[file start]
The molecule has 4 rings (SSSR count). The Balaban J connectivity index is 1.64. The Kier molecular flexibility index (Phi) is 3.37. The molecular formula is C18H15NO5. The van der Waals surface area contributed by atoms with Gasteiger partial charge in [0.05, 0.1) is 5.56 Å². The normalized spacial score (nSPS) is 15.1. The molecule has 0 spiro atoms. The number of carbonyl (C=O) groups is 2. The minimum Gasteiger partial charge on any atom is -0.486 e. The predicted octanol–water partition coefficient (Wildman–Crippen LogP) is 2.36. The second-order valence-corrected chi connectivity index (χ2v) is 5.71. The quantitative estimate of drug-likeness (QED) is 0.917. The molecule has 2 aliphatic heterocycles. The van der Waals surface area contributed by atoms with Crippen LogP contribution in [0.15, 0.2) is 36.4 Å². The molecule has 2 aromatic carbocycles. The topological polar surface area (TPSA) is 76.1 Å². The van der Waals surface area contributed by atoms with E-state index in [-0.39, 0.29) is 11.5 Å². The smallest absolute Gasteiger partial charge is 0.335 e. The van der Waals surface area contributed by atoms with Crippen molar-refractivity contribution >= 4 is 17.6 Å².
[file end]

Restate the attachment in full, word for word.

The molecule has 4 rings (SSSR count). The Balaban J connectivity index is 1.64. The Kier molecular flexibility index (Phi) is 3.37. The molecular formula is C18H15NO5. The van der Waals surface area contributed by atoms with Gasteiger partial charge in [0.05, 0.1) is 5.56 Å². The normalized spacial score (nSPS) is 15.1. The molecule has 0 spiro atoms. The number of carbonyl (C=O) groups is 2. The minimum Gasteiger partial charge on any atom is -0.486 e. The predicted octanol–water partition coefficient (Wildman–Crippen LogP) is 2.36. The second-order valence-corrected chi connectivity index (χ2v) is 5.71. The quantitative estimate of drug-likeness (QED) is 0.917. The molecule has 2 aliphatic heterocycles. The van der Waals surface area contributed by atoms with Crippen LogP contribution in [0.15, 0.2) is 36.4 Å². The molecule has 2 aromatic carbocycles. The topological polar surface area (TPSA) is 76.1 Å². The van der Waals surface area contributed by atoms with E-state index in [-0.39, 0.29) is 11.5 Å². The smallest absolute Gasteiger partial charge is 0.335 e. The van der Waals surface area contributed by atoms with Crippen molar-refractivity contribution >= 4 is 17.6 Å².